TMT | IP Publications

Net neutrality; recent judicial developments

A free and open Internet. Many of us take it for grant­ed, the abil­i­ty to ac­cess any web­site at any time, from any de­vice and ge­o­graph­i­cal lo­ca­tion. However, what we take for grant­ed might not ac­tu­al­ly be com­plete­ly open and free. In 2017 Ajit Pai, chair­man of the United States Federal Communications Commission was ac­cused of “killing the Internet” when he re­versed pre­vi­ous pro­vi­sions for­bid­ding Internet providers from block­ing or pri­ori­tis­ing con­tent.

The am­bi­tion to pro­vide a free and open Internet is of­ten re­ferred to as net neu­tral­i­ty. The phrase was coined by the American pro­fes­sor and lawyer Tim Wu back in 2003. Net neu­tral­i­ty ba­si­cal­ly means that Internet ser­vice providers may not pro­mote cer­tain web­sites, com­pa­nies or ap­pli­ca­tions be­fore oth­ers. The Internet as a plat­form is to be open and trans­par­ent, not sub­ject to com­mer­cial in­ter­ests or oth­er forms of lim­it­ing mech­a­nisms.

The ques­tion of pro­vid­ing equal and open Internet to all is no doubt a sub­stan­tial ques­tion in to­day´s so­ci­ety. 30 April 2016 the new Telecom Single Market Regulation (“TSM”) came in­to force through­out the European Union (“EU”). The reg­u­la­tion aims to es­tab­lish com­mon rules to en­sure a free and non-dis­crim­i­na­to­ry treat­ment of traf­fic in the pro­vid­ing of Internet traf­fic ser­vices as well as end-user´s rights. In ac­cor­dance with the TSM all end-users are en­ti­tled to the ac­cess and dis­tri­b­u­tion of in­for­ma­tion and con­tent, to use and pro­vide ap­pli­ca­tions and ser­vices re­gard­less of lo­ca­tion, ori­gin or des­ti­na­tion. Internet providers shall treat all traf­fic equal­ly and may not block, lim­it, dis­rupt or dis­crim­i­nate any spe­cif­ic con­tent. To mon­i­tor, ad­vice and guide the mem­ber states the Body of European Regulators of Electronic Communications (“BEREC”) has been ap­point­ed. BEREC gath­ers all the mem­ber states na­tion­al reg­u­la­to­ry au­thor­i­ties and pro­vides a thor­ough knowl­edge as to the man­age­ment of elec­tron­ic com­mu­ni­ca­tion through­out the EU.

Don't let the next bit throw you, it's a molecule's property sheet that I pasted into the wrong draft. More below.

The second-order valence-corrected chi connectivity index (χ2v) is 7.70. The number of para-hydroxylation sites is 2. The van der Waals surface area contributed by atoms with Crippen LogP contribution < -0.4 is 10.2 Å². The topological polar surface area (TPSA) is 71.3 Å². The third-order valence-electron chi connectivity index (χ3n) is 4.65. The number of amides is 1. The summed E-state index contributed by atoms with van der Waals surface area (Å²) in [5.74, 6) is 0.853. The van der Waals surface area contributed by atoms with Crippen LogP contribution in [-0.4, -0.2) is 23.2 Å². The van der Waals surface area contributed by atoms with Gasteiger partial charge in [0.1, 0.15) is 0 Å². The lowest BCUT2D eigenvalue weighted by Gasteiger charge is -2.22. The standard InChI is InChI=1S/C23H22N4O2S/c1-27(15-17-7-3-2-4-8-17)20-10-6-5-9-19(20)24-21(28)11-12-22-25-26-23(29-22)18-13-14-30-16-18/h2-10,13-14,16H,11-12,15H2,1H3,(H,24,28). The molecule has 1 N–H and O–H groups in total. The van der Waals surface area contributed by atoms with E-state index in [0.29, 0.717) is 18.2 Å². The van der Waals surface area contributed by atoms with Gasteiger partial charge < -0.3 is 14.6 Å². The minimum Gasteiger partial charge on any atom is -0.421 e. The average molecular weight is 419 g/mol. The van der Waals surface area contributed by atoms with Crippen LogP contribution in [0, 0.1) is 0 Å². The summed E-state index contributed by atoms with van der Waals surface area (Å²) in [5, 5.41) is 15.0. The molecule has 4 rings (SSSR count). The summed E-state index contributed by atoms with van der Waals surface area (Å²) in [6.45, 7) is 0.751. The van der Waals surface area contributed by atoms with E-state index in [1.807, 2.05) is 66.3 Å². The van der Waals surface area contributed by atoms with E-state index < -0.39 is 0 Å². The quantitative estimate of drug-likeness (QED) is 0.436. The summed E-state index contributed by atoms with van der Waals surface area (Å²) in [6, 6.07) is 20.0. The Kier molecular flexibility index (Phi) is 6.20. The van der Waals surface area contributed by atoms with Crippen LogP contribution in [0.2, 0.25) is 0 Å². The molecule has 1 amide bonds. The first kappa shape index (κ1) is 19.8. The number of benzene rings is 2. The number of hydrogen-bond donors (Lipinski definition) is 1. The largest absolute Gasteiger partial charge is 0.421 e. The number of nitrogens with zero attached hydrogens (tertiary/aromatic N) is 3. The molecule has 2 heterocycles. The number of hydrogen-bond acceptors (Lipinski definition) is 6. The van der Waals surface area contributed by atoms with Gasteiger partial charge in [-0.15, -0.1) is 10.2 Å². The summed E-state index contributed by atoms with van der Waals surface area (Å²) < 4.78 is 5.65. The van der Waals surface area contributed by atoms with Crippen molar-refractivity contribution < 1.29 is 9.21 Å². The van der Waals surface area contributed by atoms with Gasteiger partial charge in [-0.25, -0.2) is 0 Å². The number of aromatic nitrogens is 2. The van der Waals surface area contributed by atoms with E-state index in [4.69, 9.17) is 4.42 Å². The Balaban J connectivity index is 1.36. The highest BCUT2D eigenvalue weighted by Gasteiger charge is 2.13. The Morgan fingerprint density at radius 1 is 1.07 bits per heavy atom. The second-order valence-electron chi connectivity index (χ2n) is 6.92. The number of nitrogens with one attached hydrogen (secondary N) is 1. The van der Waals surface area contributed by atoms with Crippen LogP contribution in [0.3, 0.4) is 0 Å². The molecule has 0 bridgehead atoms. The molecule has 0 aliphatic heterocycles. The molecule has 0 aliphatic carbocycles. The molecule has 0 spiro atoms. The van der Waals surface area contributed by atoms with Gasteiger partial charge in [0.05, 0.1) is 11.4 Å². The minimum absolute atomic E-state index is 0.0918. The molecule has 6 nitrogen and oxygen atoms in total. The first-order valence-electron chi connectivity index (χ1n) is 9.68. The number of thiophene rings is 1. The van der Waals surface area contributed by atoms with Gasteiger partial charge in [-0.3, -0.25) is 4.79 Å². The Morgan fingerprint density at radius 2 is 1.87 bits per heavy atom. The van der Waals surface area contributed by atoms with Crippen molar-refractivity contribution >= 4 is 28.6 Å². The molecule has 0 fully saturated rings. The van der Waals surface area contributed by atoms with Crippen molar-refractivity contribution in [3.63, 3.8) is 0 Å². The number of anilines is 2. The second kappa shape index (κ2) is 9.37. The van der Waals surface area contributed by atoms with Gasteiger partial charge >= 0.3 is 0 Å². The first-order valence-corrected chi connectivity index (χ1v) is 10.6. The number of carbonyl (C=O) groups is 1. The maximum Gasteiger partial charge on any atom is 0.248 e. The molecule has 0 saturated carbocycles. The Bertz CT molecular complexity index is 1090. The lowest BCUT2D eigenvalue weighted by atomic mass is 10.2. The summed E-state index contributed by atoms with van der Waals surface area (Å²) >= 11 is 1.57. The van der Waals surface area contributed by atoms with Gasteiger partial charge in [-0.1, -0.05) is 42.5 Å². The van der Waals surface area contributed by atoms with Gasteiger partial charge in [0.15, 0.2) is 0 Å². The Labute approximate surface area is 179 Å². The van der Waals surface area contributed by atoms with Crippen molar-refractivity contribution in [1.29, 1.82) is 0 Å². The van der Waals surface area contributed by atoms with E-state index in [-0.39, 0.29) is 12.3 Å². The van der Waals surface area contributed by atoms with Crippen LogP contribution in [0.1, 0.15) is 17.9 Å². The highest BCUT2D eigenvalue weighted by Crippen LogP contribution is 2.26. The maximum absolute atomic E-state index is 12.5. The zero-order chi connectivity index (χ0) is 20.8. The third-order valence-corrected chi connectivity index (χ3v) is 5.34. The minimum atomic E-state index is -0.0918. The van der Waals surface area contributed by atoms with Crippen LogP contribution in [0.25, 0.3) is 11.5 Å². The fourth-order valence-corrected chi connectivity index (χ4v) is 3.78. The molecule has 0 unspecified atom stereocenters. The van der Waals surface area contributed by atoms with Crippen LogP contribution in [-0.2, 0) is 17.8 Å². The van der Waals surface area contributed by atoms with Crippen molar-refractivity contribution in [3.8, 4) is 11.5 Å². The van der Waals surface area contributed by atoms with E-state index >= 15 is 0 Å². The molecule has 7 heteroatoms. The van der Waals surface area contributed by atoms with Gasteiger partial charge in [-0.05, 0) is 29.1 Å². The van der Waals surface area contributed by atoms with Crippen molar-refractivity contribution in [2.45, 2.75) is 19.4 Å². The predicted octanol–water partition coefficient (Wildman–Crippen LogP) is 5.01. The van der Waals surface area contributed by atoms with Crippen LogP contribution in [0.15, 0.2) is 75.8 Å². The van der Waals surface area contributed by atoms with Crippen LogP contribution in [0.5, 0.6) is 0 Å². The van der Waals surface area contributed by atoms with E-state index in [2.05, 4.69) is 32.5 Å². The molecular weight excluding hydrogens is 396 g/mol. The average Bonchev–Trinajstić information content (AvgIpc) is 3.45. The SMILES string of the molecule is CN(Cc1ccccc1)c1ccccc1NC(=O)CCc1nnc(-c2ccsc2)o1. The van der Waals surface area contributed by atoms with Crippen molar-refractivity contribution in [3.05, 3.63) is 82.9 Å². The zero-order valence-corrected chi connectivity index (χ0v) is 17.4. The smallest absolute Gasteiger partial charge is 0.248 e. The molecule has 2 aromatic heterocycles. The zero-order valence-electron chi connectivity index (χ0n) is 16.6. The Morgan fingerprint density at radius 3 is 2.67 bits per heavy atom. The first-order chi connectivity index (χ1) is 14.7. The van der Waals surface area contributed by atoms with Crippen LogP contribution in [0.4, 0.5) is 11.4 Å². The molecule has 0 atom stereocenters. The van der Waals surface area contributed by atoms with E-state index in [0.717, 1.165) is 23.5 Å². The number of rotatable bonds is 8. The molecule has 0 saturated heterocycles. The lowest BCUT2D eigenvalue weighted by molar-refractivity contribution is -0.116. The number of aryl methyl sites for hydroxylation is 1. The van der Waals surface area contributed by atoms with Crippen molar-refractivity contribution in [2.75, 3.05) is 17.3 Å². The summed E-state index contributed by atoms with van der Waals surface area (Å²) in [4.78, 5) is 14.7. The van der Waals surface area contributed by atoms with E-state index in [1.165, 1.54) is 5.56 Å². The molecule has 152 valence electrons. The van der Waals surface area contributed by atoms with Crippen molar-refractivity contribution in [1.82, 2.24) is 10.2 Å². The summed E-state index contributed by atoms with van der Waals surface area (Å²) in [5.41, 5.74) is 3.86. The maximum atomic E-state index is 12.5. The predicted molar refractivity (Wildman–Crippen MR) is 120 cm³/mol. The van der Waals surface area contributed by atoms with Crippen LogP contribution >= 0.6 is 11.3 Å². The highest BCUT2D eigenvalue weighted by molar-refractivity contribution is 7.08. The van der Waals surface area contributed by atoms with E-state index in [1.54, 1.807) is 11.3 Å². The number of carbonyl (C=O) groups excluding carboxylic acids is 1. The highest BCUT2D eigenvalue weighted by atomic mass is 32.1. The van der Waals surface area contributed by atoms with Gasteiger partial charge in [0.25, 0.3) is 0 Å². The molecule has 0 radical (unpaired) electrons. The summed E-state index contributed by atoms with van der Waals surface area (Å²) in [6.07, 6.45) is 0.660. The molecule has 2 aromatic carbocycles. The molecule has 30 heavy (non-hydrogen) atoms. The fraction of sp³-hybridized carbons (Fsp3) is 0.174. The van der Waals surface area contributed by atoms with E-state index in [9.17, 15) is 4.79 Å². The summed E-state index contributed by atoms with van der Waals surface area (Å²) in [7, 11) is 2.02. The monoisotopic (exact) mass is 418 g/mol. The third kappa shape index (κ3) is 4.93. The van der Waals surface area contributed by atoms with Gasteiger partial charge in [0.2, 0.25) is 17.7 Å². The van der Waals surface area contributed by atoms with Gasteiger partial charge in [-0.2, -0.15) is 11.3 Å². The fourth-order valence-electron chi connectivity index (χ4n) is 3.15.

In January 2017 the Swedish tele­com- and in­ter­net ser­vice provider Telia Company AB (“Telia”) was is­sued a de­ci­sion no­tice by the Swedish Post and Telecom Authority (“PTS”) to cease traf­fic man­age­ment mea­sures tak­en in re­la­tion to some of their cus­tomers. Telia had made it pos­si­ble for end-users to con­tin­ue us­ing cer­tain ap­pli­ca­tions such as Facebook, Instagram and Spotify even af­ter their sub­scribed da­ta vol­ume had been con­sumed, a phe­nom­e­non al­so known as ze­ro rat­ing. PTS´s in­junc­tion gave Telia 30 days to end all mea­sures, but Telia ap­pealed to the Swedish Administrative Court of Appeal (sw. Kammarrätten i Stockholm) say­ing that this would lead to sub­stan­tial dam­ages for both Telia and the end-users. The court stat­ed that the in­junc­tion could be in­hib­it­ed since the out­come, should the is­sue be brought to court, was un­cer­tain. Telia al­so called for a pre­lim­i­nary rul­ing at the European Court of Justice as to the in­ter­pre­ta­tion of art. 3.3 of the TSM and Telia´s traf­fic man­age­ment mea­sures. The court re­ject­ed the re­quest.

So what has hap­pened since?